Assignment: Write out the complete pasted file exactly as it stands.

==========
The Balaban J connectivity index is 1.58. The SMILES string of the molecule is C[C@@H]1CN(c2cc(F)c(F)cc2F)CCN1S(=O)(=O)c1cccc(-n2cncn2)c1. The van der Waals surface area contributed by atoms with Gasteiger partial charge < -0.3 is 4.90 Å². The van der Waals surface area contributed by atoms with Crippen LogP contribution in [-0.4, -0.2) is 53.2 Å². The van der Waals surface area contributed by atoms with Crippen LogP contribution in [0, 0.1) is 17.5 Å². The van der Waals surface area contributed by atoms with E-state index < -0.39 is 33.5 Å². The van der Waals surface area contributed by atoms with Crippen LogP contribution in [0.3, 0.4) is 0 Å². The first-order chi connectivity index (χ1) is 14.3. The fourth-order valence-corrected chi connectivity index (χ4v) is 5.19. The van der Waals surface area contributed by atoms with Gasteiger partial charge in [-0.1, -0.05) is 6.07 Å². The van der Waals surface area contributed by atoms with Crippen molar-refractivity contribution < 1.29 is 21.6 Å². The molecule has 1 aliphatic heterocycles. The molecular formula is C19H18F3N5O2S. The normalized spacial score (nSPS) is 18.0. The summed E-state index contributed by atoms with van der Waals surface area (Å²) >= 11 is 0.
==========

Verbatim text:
The Balaban J connectivity index is 1.58. The SMILES string of the molecule is C[C@@H]1CN(c2cc(F)c(F)cc2F)CCN1S(=O)(=O)c1cccc(-n2cncn2)c1. The van der Waals surface area contributed by atoms with Gasteiger partial charge < -0.3 is 4.90 Å². The van der Waals surface area contributed by atoms with Crippen LogP contribution in [-0.4, -0.2) is 53.2 Å². The van der Waals surface area contributed by atoms with Crippen LogP contribution in [0, 0.1) is 17.5 Å². The van der Waals surface area contributed by atoms with E-state index < -0.39 is 33.5 Å². The van der Waals surface area contributed by atoms with Crippen LogP contribution in [0.3, 0.4) is 0 Å². The first-order chi connectivity index (χ1) is 14.3. The fourth-order valence-corrected chi connectivity index (χ4v) is 5.19. The van der Waals surface area contributed by atoms with Gasteiger partial charge in [-0.1, -0.05) is 6.07 Å². The van der Waals surface area contributed by atoms with Crippen molar-refractivity contribution < 1.29 is 21.6 Å². The molecule has 1 aliphatic heterocycles. The molecular formula is C19H18F3N5O2S. The normalized spacial score (nSPS) is 18.0. The summed E-state index contributed by atoms with van der Waals surface area (Å²) >= 11 is 0.